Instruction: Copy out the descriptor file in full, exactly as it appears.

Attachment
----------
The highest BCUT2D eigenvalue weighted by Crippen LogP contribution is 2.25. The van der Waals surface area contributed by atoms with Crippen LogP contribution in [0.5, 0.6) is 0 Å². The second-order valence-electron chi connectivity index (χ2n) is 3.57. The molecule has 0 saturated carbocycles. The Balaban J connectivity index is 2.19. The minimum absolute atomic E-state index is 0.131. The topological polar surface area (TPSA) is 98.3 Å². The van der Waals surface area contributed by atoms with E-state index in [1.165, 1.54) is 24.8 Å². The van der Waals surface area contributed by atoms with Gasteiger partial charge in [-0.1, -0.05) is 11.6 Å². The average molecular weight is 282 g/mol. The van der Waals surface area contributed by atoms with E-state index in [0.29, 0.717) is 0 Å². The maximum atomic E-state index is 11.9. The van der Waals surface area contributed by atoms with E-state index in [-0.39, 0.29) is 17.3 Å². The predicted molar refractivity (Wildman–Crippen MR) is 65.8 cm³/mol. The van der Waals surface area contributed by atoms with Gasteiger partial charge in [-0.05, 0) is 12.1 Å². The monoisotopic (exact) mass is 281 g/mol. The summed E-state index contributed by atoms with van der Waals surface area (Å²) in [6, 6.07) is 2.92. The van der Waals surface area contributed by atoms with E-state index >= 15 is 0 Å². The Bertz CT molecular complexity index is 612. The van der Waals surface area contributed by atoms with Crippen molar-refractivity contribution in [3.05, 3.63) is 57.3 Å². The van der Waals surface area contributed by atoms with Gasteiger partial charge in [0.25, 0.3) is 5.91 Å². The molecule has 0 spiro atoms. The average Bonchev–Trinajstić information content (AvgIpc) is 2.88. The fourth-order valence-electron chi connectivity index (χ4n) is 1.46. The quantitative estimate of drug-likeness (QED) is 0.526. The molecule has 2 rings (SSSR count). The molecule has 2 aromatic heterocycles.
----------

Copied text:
The highest BCUT2D eigenvalue weighted by Crippen LogP contribution is 2.25. The van der Waals surface area contributed by atoms with Crippen LogP contribution in [0.5, 0.6) is 0 Å². The second-order valence-electron chi connectivity index (χ2n) is 3.57. The molecule has 0 saturated carbocycles. The Balaban J connectivity index is 2.19. The minimum absolute atomic E-state index is 0.131. The topological polar surface area (TPSA) is 98.3 Å². The van der Waals surface area contributed by atoms with E-state index in [1.165, 1.54) is 24.8 Å². The van der Waals surface area contributed by atoms with Gasteiger partial charge in [-0.1, -0.05) is 11.6 Å². The average molecular weight is 282 g/mol. The van der Waals surface area contributed by atoms with E-state index in [0.29, 0.717) is 0 Å². The maximum atomic E-state index is 11.9. The van der Waals surface area contributed by atoms with E-state index in [-0.39, 0.29) is 17.3 Å². The predicted molar refractivity (Wildman–Crippen MR) is 65.8 cm³/mol. The van der Waals surface area contributed by atoms with Gasteiger partial charge in [-0.05, 0) is 12.1 Å². The monoisotopic (exact) mass is 281 g/mol. The summed E-state index contributed by atoms with van der Waals surface area (Å²) in [6, 6.07) is 2.92. The van der Waals surface area contributed by atoms with E-state index >= 15 is 0 Å². The Bertz CT molecular complexity index is 612. The van der Waals surface area contributed by atoms with Crippen molar-refractivity contribution in [3.05, 3.63) is 57.3 Å². The van der Waals surface area contributed by atoms with Gasteiger partial charge in [0.25, 0.3) is 5.91 Å². The molecule has 0 spiro atoms. The average Bonchev–Trinajstić information content (AvgIpc) is 2.88. The fourth-order valence-electron chi connectivity index (χ4n) is 1.46. The quantitative estimate of drug-likeness (QED) is 0.526. The molecule has 2 rings (SSSR count). The molecule has 2 aromatic heterocycles.